Hamad trial caps a violent saga
WARREN — At the beginning of 2017, Nasser Hamad was a Howland businessman who one associate said “can dig the best trench around.”
As the year came to a close, Hamad is sitting in a prison cell after narrowly avoiding a trip to death row.
On Nov. 9, 2017, Hamad was sentenced to 30-years-to-life in prison on two counts of murder for killing two people and wounding three others during a Feb. 25 shooting outside his home and business on state Route 46.
Trumbull County Common Pleas Judge Ronald Rice, who presided over the much publicized trial, followed the jury’s recommendation.
Earlier that week following the mitigation phase of the trial, the jury had to be sequestered overnight at the Best Western hotel on the east end of Courthouse Square before rendering its decision. At one point, court officials said the jury had split 9-3 against the death penalty, but the three people who favored a death recommendation spent most of the deliberation trying to convince the other nine to see it their way.
The mitigation deliberation by the six women and six men was in sharp contrast to the relatively quick verdict delivered after the trial testimony. The jury was out for about an hour on Oct. 30 before rendering guilty verdicts against Hamad.
Hamad had been incarcerated since the Feb. 25 shooting, which was precipitated by a series of taunts and threats made over social media. Hamad’s girlfriend, Tracy Hendrickson, had recently left her husband Brian, who, along with some family members, blamed Hamad for that decision, according to court testimony.
During the trial, the state’s testimony painted a picture of the bloody Saturday in February on a commercial stretch of Howland’s high-traveled roadway. A police affidavit also told of Hamad engaging in a physical confrontation with five people in a minivan that drove up to his home.
During sentencing, Rice said Hamad and those who went to his home to beat him had participated in “relentless blather that would be too much for even the Jerry Springer show.”
After the confrontation ended, the state’s testimony showed a beaten Hamad returning to his home to retrieve a firearm. He came out and started shooting at the people in the van. When the magazine emptied, Hamad went back in the home and reloaded. As he made his way out of the home a second time, the affidavit stated he encountered an off-duty EMT who had come upon the scene and thought the inhabitants of the minivan were involved in some sort of accident.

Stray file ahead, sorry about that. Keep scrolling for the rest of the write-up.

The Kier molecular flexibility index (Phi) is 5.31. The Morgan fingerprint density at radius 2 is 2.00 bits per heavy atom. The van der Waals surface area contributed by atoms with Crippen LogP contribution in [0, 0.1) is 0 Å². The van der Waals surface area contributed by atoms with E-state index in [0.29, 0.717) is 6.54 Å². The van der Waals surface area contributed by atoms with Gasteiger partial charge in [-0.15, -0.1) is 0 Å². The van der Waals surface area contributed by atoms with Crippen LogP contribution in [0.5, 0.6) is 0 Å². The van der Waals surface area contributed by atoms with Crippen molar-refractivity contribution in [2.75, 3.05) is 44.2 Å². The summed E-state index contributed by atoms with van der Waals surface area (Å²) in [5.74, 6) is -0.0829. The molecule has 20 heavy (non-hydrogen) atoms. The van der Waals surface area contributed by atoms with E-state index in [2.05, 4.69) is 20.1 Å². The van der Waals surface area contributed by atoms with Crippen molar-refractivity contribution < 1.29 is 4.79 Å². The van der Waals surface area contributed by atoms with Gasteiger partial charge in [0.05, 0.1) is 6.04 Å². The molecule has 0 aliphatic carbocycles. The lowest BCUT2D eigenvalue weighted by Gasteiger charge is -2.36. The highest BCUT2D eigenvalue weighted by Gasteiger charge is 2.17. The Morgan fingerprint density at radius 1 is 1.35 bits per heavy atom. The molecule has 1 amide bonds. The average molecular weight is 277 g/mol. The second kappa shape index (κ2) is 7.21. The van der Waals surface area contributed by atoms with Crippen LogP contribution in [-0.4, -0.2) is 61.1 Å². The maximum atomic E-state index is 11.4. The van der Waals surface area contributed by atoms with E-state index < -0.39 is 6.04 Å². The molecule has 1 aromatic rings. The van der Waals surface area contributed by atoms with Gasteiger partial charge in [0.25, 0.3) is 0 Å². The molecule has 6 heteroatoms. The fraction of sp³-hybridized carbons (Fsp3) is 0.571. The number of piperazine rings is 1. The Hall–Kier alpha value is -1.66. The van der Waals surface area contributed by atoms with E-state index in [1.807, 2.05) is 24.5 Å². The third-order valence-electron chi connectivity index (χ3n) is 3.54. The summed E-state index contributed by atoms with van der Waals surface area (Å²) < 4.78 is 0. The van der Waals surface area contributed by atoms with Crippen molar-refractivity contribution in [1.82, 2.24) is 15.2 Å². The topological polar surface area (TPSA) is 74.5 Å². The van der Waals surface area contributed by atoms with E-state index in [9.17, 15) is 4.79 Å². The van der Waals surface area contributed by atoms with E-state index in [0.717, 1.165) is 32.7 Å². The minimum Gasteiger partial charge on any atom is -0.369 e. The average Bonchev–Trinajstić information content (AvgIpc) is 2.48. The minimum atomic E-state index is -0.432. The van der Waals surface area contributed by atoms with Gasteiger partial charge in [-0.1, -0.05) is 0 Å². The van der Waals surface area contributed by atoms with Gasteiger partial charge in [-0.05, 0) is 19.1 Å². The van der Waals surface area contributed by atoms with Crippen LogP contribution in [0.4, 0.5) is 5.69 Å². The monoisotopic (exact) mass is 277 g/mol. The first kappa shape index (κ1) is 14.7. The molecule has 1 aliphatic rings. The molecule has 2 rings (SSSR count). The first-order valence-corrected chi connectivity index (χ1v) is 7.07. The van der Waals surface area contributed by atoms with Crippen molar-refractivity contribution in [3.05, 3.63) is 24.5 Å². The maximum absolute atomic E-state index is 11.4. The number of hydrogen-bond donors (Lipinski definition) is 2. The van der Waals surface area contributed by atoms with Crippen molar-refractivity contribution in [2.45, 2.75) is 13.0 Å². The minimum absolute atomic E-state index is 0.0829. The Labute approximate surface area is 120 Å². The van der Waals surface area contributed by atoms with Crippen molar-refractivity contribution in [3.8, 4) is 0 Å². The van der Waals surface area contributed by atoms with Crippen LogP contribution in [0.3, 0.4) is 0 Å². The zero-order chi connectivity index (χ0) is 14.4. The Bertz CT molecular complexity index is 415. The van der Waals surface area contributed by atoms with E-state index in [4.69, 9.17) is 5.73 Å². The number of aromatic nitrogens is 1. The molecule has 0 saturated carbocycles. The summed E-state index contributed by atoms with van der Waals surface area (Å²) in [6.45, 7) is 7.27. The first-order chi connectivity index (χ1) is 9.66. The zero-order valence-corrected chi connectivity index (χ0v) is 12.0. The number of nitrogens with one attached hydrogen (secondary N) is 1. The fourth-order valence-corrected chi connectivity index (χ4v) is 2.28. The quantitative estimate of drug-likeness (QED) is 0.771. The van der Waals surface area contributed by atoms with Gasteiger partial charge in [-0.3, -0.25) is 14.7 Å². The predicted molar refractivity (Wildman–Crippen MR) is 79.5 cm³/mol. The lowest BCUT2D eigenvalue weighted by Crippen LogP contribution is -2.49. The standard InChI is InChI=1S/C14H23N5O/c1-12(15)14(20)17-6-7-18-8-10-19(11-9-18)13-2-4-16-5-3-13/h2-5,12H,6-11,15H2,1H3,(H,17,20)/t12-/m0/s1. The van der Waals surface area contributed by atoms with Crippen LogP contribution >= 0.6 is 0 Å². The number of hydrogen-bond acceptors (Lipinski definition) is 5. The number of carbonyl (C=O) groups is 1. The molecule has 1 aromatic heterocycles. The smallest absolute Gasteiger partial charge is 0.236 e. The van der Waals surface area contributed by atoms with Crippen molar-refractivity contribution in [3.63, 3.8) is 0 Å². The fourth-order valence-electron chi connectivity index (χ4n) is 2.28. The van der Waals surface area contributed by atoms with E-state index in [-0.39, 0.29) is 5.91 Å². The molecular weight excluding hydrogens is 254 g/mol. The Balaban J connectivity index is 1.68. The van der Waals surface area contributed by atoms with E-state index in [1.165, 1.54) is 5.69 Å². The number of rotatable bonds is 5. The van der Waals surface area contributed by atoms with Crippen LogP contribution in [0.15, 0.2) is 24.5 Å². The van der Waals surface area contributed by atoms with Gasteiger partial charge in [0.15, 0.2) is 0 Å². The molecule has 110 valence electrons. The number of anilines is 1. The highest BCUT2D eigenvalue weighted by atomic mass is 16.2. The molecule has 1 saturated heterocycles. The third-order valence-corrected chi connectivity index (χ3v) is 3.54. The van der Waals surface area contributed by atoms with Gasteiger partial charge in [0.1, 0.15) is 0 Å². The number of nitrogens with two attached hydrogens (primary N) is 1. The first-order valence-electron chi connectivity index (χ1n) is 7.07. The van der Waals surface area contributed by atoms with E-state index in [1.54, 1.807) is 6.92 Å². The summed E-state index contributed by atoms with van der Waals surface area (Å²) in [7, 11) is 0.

According to the affidavit, Hamad told the EMT he was going to show him what was going on and again started to fire in the van. When two of the people began fleeing along a busy state Route 46, Hamad continued firing.
The five people in the van were shot a total of 15 times. Dead were Joshua Haber, 19, and Joshua Williams, 20. His three other gunshot victims who survived were April Vokes, 43; John Shively, 17; and Bryce Hendrickson, 20. Late in October, Hendrickson was found dead of an apparent drug overdose.
Rice said Hamad didn’t exercise a number of options that would have prevented the deaths, including blocking people on social media, staying in his house, calling police and not reloading his gun.
“While it is true that this event never would have happened if the 44-year-old driver of that mini van had even an ounce of common sense, it is equally true that your response to her poor judgment caused the death of two young people,” Rice said.
Throughout the year’s legal proceedings, Hamad showed no remorse.
He blamed the victims’ parents for raising their children wrong, questioned the legal system and assistant Trumbull County Prosecutor Christopher Becker’s motives, claimed his attorneys were incompetent and said evidence was withheld that would have proven his case.
On the day after sentencing, Hamad, through his attorney Geoff Oglesby, filed an appeal with the 11th District Court of Appeals. Among the reasons for Hamad’s appeal was ineffective counsel and not being allowed to use a defense expert, a forensic psychologist who claimed Hamad was suffering from post-traumatic stress disorder.
During the trial, Hamad went on the record complaining about the tactics and actions of his main trial counsel, David Doughten and Robert Dixon. Prior to the opening of the mitigation phase, he asked Rice if he could fire them.
The mitigation phase brought to the stand both Dr. James Reardon, the forensic psychologist who testified that medical records showed Hamad had surgery in 2013 to remove a cancerous kidney, and Charles E. Richardson II, an employee of Covelli Properties, a business associate and former neighbor who talked about Hamad’s meticulous work habits.
Oglesby said he wished he could have done a better job for Hamad.
“At times, my hands were tied,” said Oglesby, who said he will carry on the case until other appellate counsel is appointed for Hamad. “It was an extremely sad case. Hopefully, we will get a do-over.”
Reporter Jon Wysochanski contributed to this report.